- Adam Schnitzer/Daily
By Liz Vukelich, Daily Sports Writer
Published March 12, 2012
The No. 3 Michigan hockey team has a lot of streaks to keep track of.
Some are as small as the team’s latest winning streak, currently at three games. Others are longer, like the number of consecutive times Michigan has received a bid to the NCAA Tournament — 22, after next weekend’s selection show.
No player really likes to bring those streaks up, though. Any possible mention of one being snapped is something of a taboo subject in and around the locker room. It's almost as if just thinking it can cause it to happen.
But this week, the Wolverines can sit tight, at least for the time being. The weekend sweep of Notre Dame means Michigan punched its ticket to the CCHA Tournament semifinals for the 23rd-consecutive year.
“That’s a tribute to the players, the coaches and the support we’ve had from our fans,” said Michigan coach Red Berenson on Saturday. “It’s a great situation. They don’t hand it out. We had to pay our dues, we had to earn that.”
When reflecting on some of the season’s rocky points, it's hard for the team not to get excited about playing for the Mason Cup at Detroit’s Joe Louis Arena for another year.
The Wolverines faced a month-long win drought in November and tough splits against Notre Dame, Michigan State and Bowling Green in the last two months before ultimately finishing out their regular season at 21-11- 4.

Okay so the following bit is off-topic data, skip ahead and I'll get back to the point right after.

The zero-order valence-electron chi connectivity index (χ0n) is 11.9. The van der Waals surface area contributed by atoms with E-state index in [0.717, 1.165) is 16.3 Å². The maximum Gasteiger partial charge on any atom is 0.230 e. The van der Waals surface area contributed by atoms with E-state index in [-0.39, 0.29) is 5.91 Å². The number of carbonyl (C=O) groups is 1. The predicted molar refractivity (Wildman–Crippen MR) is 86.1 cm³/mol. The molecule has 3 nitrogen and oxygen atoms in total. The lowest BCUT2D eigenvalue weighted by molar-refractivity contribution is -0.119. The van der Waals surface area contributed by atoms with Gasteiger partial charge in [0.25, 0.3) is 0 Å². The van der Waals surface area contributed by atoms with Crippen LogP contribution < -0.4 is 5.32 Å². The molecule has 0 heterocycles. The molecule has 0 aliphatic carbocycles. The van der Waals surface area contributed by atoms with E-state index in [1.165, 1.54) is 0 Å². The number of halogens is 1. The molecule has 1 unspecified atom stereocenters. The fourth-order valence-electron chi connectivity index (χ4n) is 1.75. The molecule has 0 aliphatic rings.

Some of that has to do with the program's direction under Berenson.
“A lot of really good players have played here,” said fifth-year senior goaltender Shawn Hunwick. “Coach really knows what he’s talking about. The guys from the last 24 years have been able to bring the intensity.”
But Michigan’s success has as much to do with the environment it plays in as the team’s storied history.
The team takes pride in the fact that Yost Ice Arena is one of the CCHA’s toughest venues to play in — and Saturday didn’t disappoint.
The crowd’s energy on Saturday was contagious, with the fans wanting to send the Wolverines off from their last home game with a bang. When Notre Dame took a timeout with a minute remaining in the third period, noise levels seemed to shake the building’s infrastructure to the core. No doubt communication on the Fighting Irish bench, situated closest to the student section, suffered.
According to senior forward David Wohlberg, that enthusiasm was what helped Michigan hold off Notre Dame, even while shorthanded.
“That comes with home-ice advantage,” Wohlberg said. “The fans here are great and they helped us out a lot (on Saturday). It’s one of those things that you don’t forget about when you look back and see which games you won.”
Michigan has averaged over 6,000 fans per game this season, a far cry from the 3,000-some that left the arena half-full in Berenson’s first year at the helm in 1984.
By the end of the night, all Michigan’s seniors wanted to do was to skate off their home ice one last time following a win.
And they couldn’t help but smile after the game.
“Our class wanted to go out with a bang,” Hunwick said. “We wanted to get to the Joe to keep that streak alive. We’ve got a ton of streaks to keep alive, and luckily enough, we’ve been able to do it so far.”